Marina drives her car everywhere. It keeps her safe (or so she thought). She hardly ever drives to downtown and spends her time on or near the peninsula (expats & embassies). She’s been living in Dar es Salaam for over 10 years. Yet she and her daughter were robbed just in front of their gated home in an upscale neighborhood.
Marina’s purse was snatched through the open car window as she was saying goodbye to some friends. That day she lost keys, purse and driver’s license.
Another time daughter was walking near the gate to her home. Her friend had just told her not to carry the shoulder bag on the street side and reached over to place it on her other shoulder. That’s when out of a passing car the bag was snatched, hurtling her to the road were she passed out. Meanwhile her friend was being dragged behind the car as he refused to let go of the bag. To no avail. She lost an iPad, a present from the family for her 15th birthday. A Swedish woman lost her unborn baby that way and a Danish woman got her abrasions so infected that she had to be flown home.
While the speed-robbery method receives a lot of attention through rumors, embassies and the press, there is a far more common action: theft. Leaving a phone on the table in a restaurant to get some food from the buffet could be all it takes to never see it again. Money in the breast pocket of your shirt? Quicker gone than you think. Jewelry or an expensive watch? Great invitation to look for other valuables. A laptop bag almost always has USD 1000 worth of goods in it. Fancy sunglasses parked fashionably on top of your head? They grab them and USD 200 are gone in seconds.
I’ve managed to not have become a victim for already 10 days. I think part of it is attributed to what I by now understand about thieves. They want easy money and need some hints and some preconditions. All while understanding that the consequence to them can be fatal. Shouting “Stop! Thief!” in Swahili (Simama, mwizi!) could likely result in violent death for the thief at the hands of self appointed vigilantes. Even more so if a white person shouts it. A burning tire around the neck is the preferred method to eradicate unwanted behavior.
Heroin is only 1 $ per shot in Dar es Salaam, I read somewhere. Sounds cheap. But we are in a place where the proverbial poor live on 1.25 $ a day. Whoever does drugs needs money. This breeds crime.
If I were a thief I’d be looking for for skin color and then for signs of wealth. Next I would scan the person for easy targets like visible paper money, an open handbag with purse visible an expensive smartphone in plain view. Then I’d conduct a “victim assessment” where I evaluate the insecurity of people. Perfect victims are young people fresh off the boat, with backpack and an expensive camera around their neck. Or disoriented elderly people traveling in a group and queuing up for ice cream or to board the bus again. All I’d have to do is wait for a good opportunity. Then I’d check the position of the victim relative to the crowd: how likely could I steal from this or that pocket without being detected?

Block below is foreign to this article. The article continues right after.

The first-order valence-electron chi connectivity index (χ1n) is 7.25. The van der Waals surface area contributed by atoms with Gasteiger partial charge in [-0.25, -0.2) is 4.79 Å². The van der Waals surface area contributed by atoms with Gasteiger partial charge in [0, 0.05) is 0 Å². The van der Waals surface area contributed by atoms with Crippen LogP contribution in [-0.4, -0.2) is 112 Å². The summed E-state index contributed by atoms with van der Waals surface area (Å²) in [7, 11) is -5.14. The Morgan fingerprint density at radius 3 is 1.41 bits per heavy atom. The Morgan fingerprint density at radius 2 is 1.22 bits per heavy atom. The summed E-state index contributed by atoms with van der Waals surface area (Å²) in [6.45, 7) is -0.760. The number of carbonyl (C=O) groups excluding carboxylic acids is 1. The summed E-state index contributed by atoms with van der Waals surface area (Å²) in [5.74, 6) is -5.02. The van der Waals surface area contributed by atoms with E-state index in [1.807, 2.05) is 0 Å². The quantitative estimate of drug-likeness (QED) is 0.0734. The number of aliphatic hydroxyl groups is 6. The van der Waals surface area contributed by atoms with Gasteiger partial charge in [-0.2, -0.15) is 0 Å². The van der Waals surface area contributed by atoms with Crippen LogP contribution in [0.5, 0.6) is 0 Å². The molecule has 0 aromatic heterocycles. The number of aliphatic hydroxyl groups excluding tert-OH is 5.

Then I’d need cover as a precondition. Cover of a crowd or of night. A speedy getaway is also preferred. Best into the maze of the slums. Because I don’t want to end up in a mob with a burning tire around my neck. So while I’m young, fast and with superb fine-motor skills I might be a pickpocket. If we were a group we might start robbing at an early age, but mostly we would not have a good plan doing it and just act on impulse. Once I’d have become more mature and understand victim psychology better I might want to try to be more confrontational in my methods and rob, rather than steal. I might even plan ahead and stake the place in advance. The pinnacle would be express kidnapping, where I would not only pressure the victim briefly into giving up the loot, but I’d manage to convince the victim over a prolonged period of time that his or her life is in danger if the ransom is not paid fast.
Ok, let’s switch roles back again. I don’t hide in a car behind tinted glass. I don’t have a bodyguard. I can’t do anything about my skin tone. I’m avoiding the rich look by what I wear, what I don’t wear and by my activities out in the street. I dress in long pants and closed shoes. I don’t look like a tourist. The money I carry with me is not visible and distributed between two places. The smartphone either stays home or is out of sight. Recently it was stuck in my sock, totally invisible. I can’t avoid carrying a backpack with laptop, so at least I make sure I wear it safely with both straps, always watch it in the bus and backup the important files to a secure location. I try to choose a seat in the bus where one side is against the wall. I don’t wear earphones and frequently check my 6 o’clock position. I have a cheap local phone to check the time and don’t wear a watch either. I walk in some very local areas where there are no other white people, this might make me look a bit weird. And that means that a thief can’t place me and would rather err on his safe side and not confront me.
Mostly I can refrain from drawing my smartphone from the sock and shot a picture but sometimes I can’t help it. I then feel like the bimbos going to a market and taking off their money belt to pay for the goods. Wham, exposed! Ready to be fleeced by a thief or a robber. That’s why I’m ready to admit that so far I was also lucky.
(photo by _ncg on flickr)